Llorito, however, is no stranger to the awards, having been a finalist in 2004 for his July 2003 article, “Land Row Grips Los Baños Science, Technology Agencies” for the Times where he previously worked.

Llorito’s winning report for 2006 was honored for “awakening the working man to the issues of globalization, examining its negative impact on unionism and presenting options that will help both labor and management to deal with change and cope with its challenge.” Chan’s report, on the other hand, won first prize in the non-daily division of the explanatory category because it called attention to “the negative impact of sexual liberation on young people and their lifestyle” and shed light “on evolving environments and current practices that tend to promote moral deviances and sexual diseases, endangering (the youth’s) health and their future.”

CMFR, in consultation with the Australian Embassy, decided that the Ambassador’s Award, a travel grant to Australia, would go to Llorito. This was the fourth time that the Australian Embassy gave an Ambassador’s Award in the JVOAEJ.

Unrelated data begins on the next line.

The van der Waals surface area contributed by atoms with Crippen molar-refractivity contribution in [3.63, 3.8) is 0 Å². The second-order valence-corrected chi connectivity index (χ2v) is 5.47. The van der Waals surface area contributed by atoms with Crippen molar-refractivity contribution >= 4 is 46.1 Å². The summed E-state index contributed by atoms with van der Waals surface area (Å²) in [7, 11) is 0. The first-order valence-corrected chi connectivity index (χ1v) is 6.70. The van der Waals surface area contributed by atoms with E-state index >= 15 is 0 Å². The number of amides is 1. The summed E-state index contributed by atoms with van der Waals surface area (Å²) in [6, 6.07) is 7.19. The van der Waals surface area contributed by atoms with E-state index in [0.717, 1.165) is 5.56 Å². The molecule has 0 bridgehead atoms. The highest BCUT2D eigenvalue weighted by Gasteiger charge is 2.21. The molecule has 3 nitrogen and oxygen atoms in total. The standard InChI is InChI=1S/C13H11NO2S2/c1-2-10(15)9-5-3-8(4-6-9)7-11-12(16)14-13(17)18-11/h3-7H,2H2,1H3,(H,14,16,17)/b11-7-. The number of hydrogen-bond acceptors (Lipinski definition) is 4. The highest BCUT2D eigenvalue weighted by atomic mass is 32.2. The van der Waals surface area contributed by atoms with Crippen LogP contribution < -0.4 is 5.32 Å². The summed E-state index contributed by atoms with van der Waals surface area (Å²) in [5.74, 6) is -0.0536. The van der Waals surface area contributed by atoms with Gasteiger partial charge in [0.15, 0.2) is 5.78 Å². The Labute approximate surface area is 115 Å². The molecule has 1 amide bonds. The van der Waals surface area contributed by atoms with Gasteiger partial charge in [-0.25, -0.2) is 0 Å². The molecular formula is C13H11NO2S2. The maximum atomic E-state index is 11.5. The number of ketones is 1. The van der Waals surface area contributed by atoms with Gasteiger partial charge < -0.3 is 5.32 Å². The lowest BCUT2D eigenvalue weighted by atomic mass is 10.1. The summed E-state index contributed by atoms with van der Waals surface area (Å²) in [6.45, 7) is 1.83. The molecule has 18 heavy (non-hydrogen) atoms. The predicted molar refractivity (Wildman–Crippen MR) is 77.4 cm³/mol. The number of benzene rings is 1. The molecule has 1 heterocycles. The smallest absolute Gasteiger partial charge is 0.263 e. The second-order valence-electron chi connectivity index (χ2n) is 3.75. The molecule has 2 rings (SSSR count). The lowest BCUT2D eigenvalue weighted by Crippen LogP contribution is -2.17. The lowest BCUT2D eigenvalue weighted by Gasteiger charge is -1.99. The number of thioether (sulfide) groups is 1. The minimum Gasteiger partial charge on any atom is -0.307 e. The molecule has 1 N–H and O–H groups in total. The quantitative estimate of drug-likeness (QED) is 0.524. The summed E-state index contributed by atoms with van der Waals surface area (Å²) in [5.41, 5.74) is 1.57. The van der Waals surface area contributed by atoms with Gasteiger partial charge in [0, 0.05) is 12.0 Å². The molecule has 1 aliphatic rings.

“Electronic Ears Listen with Bugs and Taps” by Fil V. Elefante, published in the Times on June 27-29, 2005 won second prize in the daily division while “Mama Can’t Eat” by Vinia M. Datinguinoo of PCIJ, published in the January-March 2005 issue of   i Report, took the second prize in the non-daily division.

These winners each received a cash prize of P40,000 and a plaque.

The third prize winners in the explanatory category (non-daily division) are “The Economics of Corruption” written by D’Laarni A. Ortiz, Larissa Josephine C. Villa, Roulee Jane F. Calayag, and Ehden Llave-Pelaez and edited by Noel G. Reyes which was published in BusinessWorld on July 19, 2005 (daily division) and “Bataan Nuke Power Plant: Still Unused, Still Paying For It” by Lidy Nacpil and Mae Buena-ventura published in Philippine Graphic on March 14, 2005.